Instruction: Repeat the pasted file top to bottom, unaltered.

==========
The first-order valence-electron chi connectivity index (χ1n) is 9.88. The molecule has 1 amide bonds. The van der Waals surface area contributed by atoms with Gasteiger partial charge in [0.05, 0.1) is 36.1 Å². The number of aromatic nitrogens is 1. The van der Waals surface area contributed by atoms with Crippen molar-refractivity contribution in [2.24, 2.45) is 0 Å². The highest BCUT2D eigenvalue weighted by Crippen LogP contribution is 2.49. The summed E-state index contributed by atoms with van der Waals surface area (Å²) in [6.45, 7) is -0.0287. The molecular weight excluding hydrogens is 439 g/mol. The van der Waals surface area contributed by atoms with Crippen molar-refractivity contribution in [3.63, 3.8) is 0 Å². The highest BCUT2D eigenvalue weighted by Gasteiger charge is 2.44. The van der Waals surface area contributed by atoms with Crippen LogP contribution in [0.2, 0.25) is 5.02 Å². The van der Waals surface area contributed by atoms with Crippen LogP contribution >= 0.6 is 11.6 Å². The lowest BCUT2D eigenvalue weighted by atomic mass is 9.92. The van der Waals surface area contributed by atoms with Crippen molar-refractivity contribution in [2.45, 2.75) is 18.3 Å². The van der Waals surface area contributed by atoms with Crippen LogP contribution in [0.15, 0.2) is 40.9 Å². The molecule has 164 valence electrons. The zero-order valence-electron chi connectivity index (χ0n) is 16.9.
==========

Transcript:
The first-order valence-electron chi connectivity index (χ1n) is 9.88. The molecule has 1 amide bonds. The van der Waals surface area contributed by atoms with Gasteiger partial charge in [0.05, 0.1) is 36.1 Å². The number of aromatic nitrogens is 1. The van der Waals surface area contributed by atoms with Crippen molar-refractivity contribution in [2.24, 2.45) is 0 Å². The highest BCUT2D eigenvalue weighted by Crippen LogP contribution is 2.49. The summed E-state index contributed by atoms with van der Waals surface area (Å²) in [6.45, 7) is -0.0287. The molecular weight excluding hydrogens is 439 g/mol. The van der Waals surface area contributed by atoms with Crippen molar-refractivity contribution in [3.63, 3.8) is 0 Å². The highest BCUT2D eigenvalue weighted by Gasteiger charge is 2.44. The van der Waals surface area contributed by atoms with Crippen LogP contribution in [0.2, 0.25) is 5.02 Å². The van der Waals surface area contributed by atoms with Crippen LogP contribution >= 0.6 is 11.6 Å². The lowest BCUT2D eigenvalue weighted by atomic mass is 9.92. The van der Waals surface area contributed by atoms with Crippen molar-refractivity contribution in [2.45, 2.75) is 18.3 Å². The van der Waals surface area contributed by atoms with Crippen LogP contribution in [0.15, 0.2) is 40.9 Å². The molecule has 164 valence electrons. The zero-order valence-electron chi connectivity index (χ0n) is 16.9.